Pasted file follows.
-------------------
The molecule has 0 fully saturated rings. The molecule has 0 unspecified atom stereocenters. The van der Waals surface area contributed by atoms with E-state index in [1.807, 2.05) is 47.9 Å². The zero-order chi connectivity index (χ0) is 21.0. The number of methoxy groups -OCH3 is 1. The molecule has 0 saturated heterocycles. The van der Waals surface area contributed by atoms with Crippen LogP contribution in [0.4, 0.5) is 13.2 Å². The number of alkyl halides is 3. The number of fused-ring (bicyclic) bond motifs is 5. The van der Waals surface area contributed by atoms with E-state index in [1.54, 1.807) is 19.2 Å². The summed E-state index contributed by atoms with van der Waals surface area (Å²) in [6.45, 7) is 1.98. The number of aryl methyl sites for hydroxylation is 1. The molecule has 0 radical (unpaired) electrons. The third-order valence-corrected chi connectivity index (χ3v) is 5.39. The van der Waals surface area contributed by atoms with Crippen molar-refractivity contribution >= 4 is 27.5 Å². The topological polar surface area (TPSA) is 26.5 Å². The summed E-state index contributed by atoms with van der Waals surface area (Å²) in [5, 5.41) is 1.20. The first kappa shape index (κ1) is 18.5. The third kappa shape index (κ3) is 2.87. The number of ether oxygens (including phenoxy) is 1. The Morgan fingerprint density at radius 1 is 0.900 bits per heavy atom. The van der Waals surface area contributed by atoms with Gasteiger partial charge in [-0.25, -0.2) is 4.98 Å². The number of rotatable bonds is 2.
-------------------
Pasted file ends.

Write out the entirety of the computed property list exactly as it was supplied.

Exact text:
The molecule has 0 fully saturated rings. The molecule has 0 unspecified atom stereocenters. The van der Waals surface area contributed by atoms with E-state index in [1.807, 2.05) is 47.9 Å². The zero-order chi connectivity index (χ0) is 21.0. The number of methoxy groups -OCH3 is 1. The molecule has 0 saturated heterocycles. The van der Waals surface area contributed by atoms with Crippen LogP contribution in [0.4, 0.5) is 13.2 Å². The number of alkyl halides is 3. The number of fused-ring (bicyclic) bond motifs is 5. The van der Waals surface area contributed by atoms with E-state index in [1.54, 1.807) is 19.2 Å². The summed E-state index contributed by atoms with van der Waals surface area (Å²) in [6.45, 7) is 1.98. The number of aryl methyl sites for hydroxylation is 1. The molecule has 0 radical (unpaired) electrons. The third-order valence-corrected chi connectivity index (χ3v) is 5.39. The van der Waals surface area contributed by atoms with Crippen molar-refractivity contribution >= 4 is 27.5 Å². The topological polar surface area (TPSA) is 26.5 Å². The summed E-state index contributed by atoms with van der Waals surface area (Å²) in [5, 5.41) is 1.20. The first kappa shape index (κ1) is 18.5. The third kappa shape index (κ3) is 2.87. The number of ether oxygens (including phenoxy) is 1. The Morgan fingerprint density at radius 1 is 0.900 bits per heavy atom. The van der Waals surface area contributed by atoms with Gasteiger partial charge in [-0.25, -0.2) is 4.98 Å². The number of rotatable bonds is 2.